Italian minister ‘opens doors wide’ for Tesla, Musk
Tesla has expanded its manufacturing presence well beyond the U.S. at this point, now with Gigafactory locations in both China and Germany, along with those in its home market. And ahead of the automaker’s announcement of a new Gigafactory location, expected by the end of this year, one European country is encouraging the U.S. manufacturer to consider it for future endeavors.
Above: An assembly line at Gigafactory Texas. Photo: Tesla
Italian Minister of Infrastructure and Transport Matteo Salvini said that the country would “open [its] doors wide for” Tesla and CEO Elon Musk, as stated in a webinar held by the Italian outlet Il Messaggero, and detailed in a report from Teslarati. Salvini noted Italy’s diminishing car industry during the online event, adding that the country wanted to be attractive to foreign investments and capital.
“I see the photo of Elon Musk, one of the main innovative geniuses. And I would like him to be able to work more with Italy, for Italy, and in Italy. I’d like to create a pole of attraction for foreign investments and capital that would become a point of reference for innovation,” Salvini said during the webinar.
Salvini also briefly referenced the regulatory process in Germany that oversaw Tesla’s Gigafactory Berlin-Brandenburg being constructed, a system which CEO Elon Musk criticized for taking a long time. Instead, Salvini suggests that bringing manufacturing to Italy could potentially be a more straightforward, supportive process for the U.S. automaker.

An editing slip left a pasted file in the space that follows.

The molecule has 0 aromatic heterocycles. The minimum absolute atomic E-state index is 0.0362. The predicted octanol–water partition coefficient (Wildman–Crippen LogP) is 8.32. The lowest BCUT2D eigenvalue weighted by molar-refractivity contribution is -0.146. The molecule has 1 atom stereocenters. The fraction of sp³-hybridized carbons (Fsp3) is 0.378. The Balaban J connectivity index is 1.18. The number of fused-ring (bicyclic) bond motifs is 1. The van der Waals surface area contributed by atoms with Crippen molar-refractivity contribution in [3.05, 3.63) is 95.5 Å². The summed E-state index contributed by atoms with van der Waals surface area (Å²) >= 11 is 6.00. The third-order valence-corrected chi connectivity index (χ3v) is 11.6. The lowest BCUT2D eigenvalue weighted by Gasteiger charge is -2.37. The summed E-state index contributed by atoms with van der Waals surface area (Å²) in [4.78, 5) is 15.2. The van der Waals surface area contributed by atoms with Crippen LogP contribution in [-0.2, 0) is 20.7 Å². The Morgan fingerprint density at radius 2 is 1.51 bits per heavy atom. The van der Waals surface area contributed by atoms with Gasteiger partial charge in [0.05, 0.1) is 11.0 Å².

“Since the car industry in Italy alas no longer exists — I asked when I was at the Viminale and still today to travel in an Italian and not a German car. So inviting Elon Musk to invest in Italy and open in Italy is one of those ambitious goals that we are setting ourselves. I know that he has some problems with landing in Germany, and we are opening our doors wide for him,” Salvini added.
Historically, Italy has been home to luxury automaker giants Ferrari, Lamborgini and Maserati, though none of the companies’ first EVs aren’t set to launch before 2023. Comparatively, Tesla offers four electric vehicles and the company currently has a grasp on the EV industry as a whole. Tesla only opened its first European factory earlier this year with Giga Berlin, though the location is already beginning expansion plans.
Interestingly, Tesla’s casting machines for its vehicles are made by an Italian company called IDRA, and the company recently developed a machine meant to produce the Cybertruck. The “Giga Press” machines play an important role in producing Tesla’s single-cast vehicles, so at least one element of the U.S. automaker’s manufacturing is already based in the country.
Recently, Tesla also opened its Supercharger network to non-Tesla vehicles in Italy, as a part of a pilot program testing the inclusion of other brands in its charging network. The feature is also expected to hit the U.S. by the end of the year, according to a White House memo that surfaced earlier this year.